Jean-Claude Fourmon – president of the fourth-generation family-owned Joseph Perrier in Châlons-en-Champagne – doesn’t seem at all deterred by the fact that, in the U.S., his brand is probably best known as “that other Perrier” that not-as-many people have tasted.
He’s quick with amusing witticisms, bordering on platitudes if not for his fantastic delivery; things like, “a day without Champagne is very sad” (truer words were never spoken, I suppose), “we all know that Prosecco is a poison” (definitely not true, but funny), “grapes, blend, and dosage make all the difference, the rest is fantasy” (refreshingly honest), and “‘Can I have another glass?’ That is how I measure success!” (not a bad watermark, methinks).
Now, if he were less affable, he might be a bit more worried about the fact that, since they export seventy-five percent of their production, having a lower profile in one of the world’s largest wine markets isn’t ideal. But Fourmon seems to think that history will prevail.
After all, Joseph Perrier has the Champagne traditions that wine geeks love: along with multi-generational family ownership, there’s multi-generational grape-growing supply agreements, multi-generational cellarmasters, equipment that’s reminiscent of a working museum, and a history that puts the brand in lock-step with the better-known Champers houses (in the early twentieth century, they shared the region’s first paper label with those other brands – only the brand names was changed on each at the time)…
Read the rest of this stuff »
After the success of last week’s wine product roundup (why aren’t you people so free with your coinage when I ask you to donate to charities?), I figured I’d get an early lead on the October edition of the rummaging through of my product samples. Be forewarned, the selections aren’t cheap, but they are well worth a serious look-see.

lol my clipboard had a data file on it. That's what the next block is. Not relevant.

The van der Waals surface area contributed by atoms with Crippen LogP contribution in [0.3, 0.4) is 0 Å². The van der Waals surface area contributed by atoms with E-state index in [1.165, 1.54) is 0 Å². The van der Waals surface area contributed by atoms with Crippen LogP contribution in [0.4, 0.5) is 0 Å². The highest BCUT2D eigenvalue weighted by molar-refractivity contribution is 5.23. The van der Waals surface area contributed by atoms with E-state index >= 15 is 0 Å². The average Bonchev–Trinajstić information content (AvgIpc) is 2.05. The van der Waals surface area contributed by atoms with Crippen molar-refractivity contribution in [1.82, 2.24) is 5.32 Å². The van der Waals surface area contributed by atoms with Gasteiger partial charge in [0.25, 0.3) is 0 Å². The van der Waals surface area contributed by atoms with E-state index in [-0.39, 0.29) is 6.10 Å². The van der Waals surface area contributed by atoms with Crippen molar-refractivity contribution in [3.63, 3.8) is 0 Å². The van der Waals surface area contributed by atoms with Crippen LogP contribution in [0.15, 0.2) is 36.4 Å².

First up, is yet another wine opener (I know… I know…). Before you throw up in your mouth, hear me out on this one: the Vinomaster Screwpull (about $45) has totally relegated my old “rabbit-style” opener to the bench for the foreseeable bottle-popping future.
While I like the rabbit-style action for fast cork extraction (particularly if you’re opening several bottles at a time), I’ve lost count of how many times I’ve nearly killed myself trying to stabilize the bottle while using that opener (this is for those instances where clamping the bottom of the bottle in my crotch would be considered socially awkward). The Vinomaster not only works like a charm for yanking corks, it also looks pretty good, feels very sturdy, and the design allows you get a firm grip on the bottle without having to employ crotch-stabilization techniques. The included foil-cutter is more run-of-the-mill, unfortunately, but that doesn’t spoil the excellence of the screwpull itself.
Next, there’s yet another wine aerator (again, mouth-puking should be withheld for a moment or two, if possible). I should first tell you that I’ve yet to encounter a wine accessory that’s more fun to use than the Aervana (about $100), which is billed as the world’s first electric wine aerator. While I haven’t researched it enough to challenge that claim, I have employed a modicum of aeration testing on the thing, and was thrilled with the results (particularly on younger, more tannic reds). The thing actually has a lot going against it: it’s pricey; it works great, but not exceptionally greater than much less expensive aerators (for my buck, the Soiree still wears the crown in that department when it comes to the price/results ratio); it’s a little top-heavy; it’s a little on the noisy side; and it requires six (!) batteries to run it, which is probably more than most marital aids.
BUT… There is no denying the fun to be had in using it. In my household, no one, including children, would let me get away with not showing them how it worked after catching a glimpse of it sitting atop an open bottle. Once you press the button on the top, and the whirring starts up, and the wine starts pouring out of the attached spout, it’s awesome. And the novelty doesn’t wear off quickly, either; it stays fun (though that might have as much to do with increased wine consumption as a result of using it as it does anything else). The second-best part? Cleaning the Aervana is almost as much fun as aerating wine with it (rinse the empty bottle, fill it up with clean water, and run the aerator again – brilliant!).